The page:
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Keywords:

  • renal cell carcinoma;
  • clusterin;
  • Ki-67;
  • TUNEL;
  • apoptosis

Abstract

  1. Top of page
  2. Abstract
  3. INTRODUCTION
  4. PATIENTS AND METHODS
  5. RESULTS
  6. DISCUSSION
  7. CONFLICT OF INTEREST
  8. REFERENCES

OBJECTIVES

To evaluate the significance of clusterin expression in surgically resected renal cell carcinoma (RCC) specimens.

PATIENTS AND METHODS

Normal kidney and RCC specimens were obtained from 131 patients who had radical surgery. The expression of clusterin protein was analysed by immunohistochemical staining with an antibody recognizing all isoforms of clusterin. Cell proliferative activities and apoptotic features in these specimens were investigated using Ki-67 immunostaining and the terminal deoxynucleotidyl transferase mediated dUTP nick-end labelling assay, respectively. Findings were evaluated in relation to several clinicopathological factors.

RESULTS

There were various levels of clusterin expression in 128 of the 131 RCC specimens, while 37 of 131 normal kidney tissues (28.2%) had no clusterin staining. Clusterin protein was present in the cytoplasm of both normal and cancer cells, but there was no nuclear staining identified in either type of cell. The expression level of clusterin protein in RCC tissues was significantly related to tumour stage and grade, but not to age, gender or histological cell type. Cell proliferative activity in RCC specimens was significantly associated with clusterin expression, while the apoptotic index was inversely related to clusterin expression. Furthermore, recurrence-free survival in patients with strong clusterin expression was significantly lower than that in those with weak expression.

CONCLUSIONS

These findings suggest that the secreted form of clusterin may be involved in the progression of RCC, and that overexpression of clusterin could be a useful prognostic variable after radical surgery in patients with RCC.


INTRODUCTION

  1. Top of page
  2. Abstract
  3. INTRODUCTION
  4. PATIENTS AND METHODS
  5. RESULTS
  6. DISCUSSION
  7. CONFLICT OF INTEREST
  8. REFERENCES

RCC is the most common malignancy of the adult kidney and annual estimates of newly diagnosed cases have been steadily increasing. Because RCC has a highly resistant phenotype to conventional therapeutic methods, including chemotherapy and radiation, surgical resection of localized disease has been regarded as the only curative treatment; accordingly, the prognosis of patients with advanced RCC generally remains poor [1].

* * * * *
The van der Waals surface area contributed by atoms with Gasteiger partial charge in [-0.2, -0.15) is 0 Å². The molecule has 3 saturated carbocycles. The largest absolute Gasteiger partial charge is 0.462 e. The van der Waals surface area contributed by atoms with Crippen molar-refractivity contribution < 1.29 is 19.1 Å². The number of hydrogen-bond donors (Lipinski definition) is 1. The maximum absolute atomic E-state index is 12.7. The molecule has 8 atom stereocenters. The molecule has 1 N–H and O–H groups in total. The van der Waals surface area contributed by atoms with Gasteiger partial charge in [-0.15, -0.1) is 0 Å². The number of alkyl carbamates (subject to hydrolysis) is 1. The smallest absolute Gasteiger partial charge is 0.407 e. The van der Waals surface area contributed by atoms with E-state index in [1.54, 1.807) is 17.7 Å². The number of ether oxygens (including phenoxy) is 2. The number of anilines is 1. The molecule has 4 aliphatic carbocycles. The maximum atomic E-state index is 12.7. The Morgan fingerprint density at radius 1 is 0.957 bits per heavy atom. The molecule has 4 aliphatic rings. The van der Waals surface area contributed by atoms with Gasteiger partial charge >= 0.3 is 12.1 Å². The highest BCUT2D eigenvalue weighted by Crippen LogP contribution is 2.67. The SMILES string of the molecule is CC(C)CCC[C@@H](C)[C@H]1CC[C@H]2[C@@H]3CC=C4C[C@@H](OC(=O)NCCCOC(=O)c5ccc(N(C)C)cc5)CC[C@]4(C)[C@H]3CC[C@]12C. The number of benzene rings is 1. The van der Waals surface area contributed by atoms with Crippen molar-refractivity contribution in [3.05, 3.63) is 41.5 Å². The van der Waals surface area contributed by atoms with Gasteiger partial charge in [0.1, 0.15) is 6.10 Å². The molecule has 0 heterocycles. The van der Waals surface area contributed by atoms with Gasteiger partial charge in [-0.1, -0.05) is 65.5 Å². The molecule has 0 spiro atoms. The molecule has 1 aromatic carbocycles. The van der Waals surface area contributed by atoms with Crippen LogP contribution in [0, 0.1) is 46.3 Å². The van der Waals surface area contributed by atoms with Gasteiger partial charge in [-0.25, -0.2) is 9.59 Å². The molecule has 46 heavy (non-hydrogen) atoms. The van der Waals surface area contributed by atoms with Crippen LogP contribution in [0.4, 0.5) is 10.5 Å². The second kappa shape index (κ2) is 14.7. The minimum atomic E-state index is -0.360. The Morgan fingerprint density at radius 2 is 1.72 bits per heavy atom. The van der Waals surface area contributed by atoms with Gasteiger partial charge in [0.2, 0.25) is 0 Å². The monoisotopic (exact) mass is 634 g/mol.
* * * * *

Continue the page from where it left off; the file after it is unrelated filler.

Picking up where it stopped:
Furthermore, the mechanism underlying the resistance of RCC to several treatments has not yet been well clarified, as RCC has different features from other malignancies in its apoptotic activity, i.e. there is no significant impact of the expression of apoptosis-associated molecules, such as p53, Rb, Bcl-2, Bax and c-Myc, on the prognosis of patients with RCC [2–5].

Clusterin, also known as testosterone-repressed prostate message-2, sulphated glycoprotein-2 or apolipoprotein J, is a heterodimeric highly conserved disulphide-linked glycoprotein that is expressed in a wide variety of tissues and secreted in all human fluids [6]. It is implicated in various pathophysiological processes, including lipid transport, sperm maturation, complement inhibition, tissue remodelling, cell differentiation and transformation, and apoptotic cell death [7]. Recently it was shown that there are two different mRNA transcripts for clusterin, derived from an alternative splicing, one coding for the 76–80 kDa secreted form of clusterin and the other for the 50–55 kDa nuclear form with no leader peptide [8]. Furthermore, several investigators reported that the pattern shift of clusterin isoforms results in the promotion of different functions, particularly in the regulation of apoptosis [8–14]. For example, over-expression of the secreted form of clusterin in human cancer cells gave protection against cytotoxic stimuli that induce apoptosis [9,10].

Similarly, the secreted form of clusterin acts as a molecular chaperone, like small heat-shock proteins, by scavenging denatured proteins outside cells after stress-induced injury [14]. On the contrary, the nuclear form of clusterin exists in the cytoplasm, translocates into the nucleus after exposure to apoptotic stimuli, then initiates cell cycle arrest and cell death [8,11,12].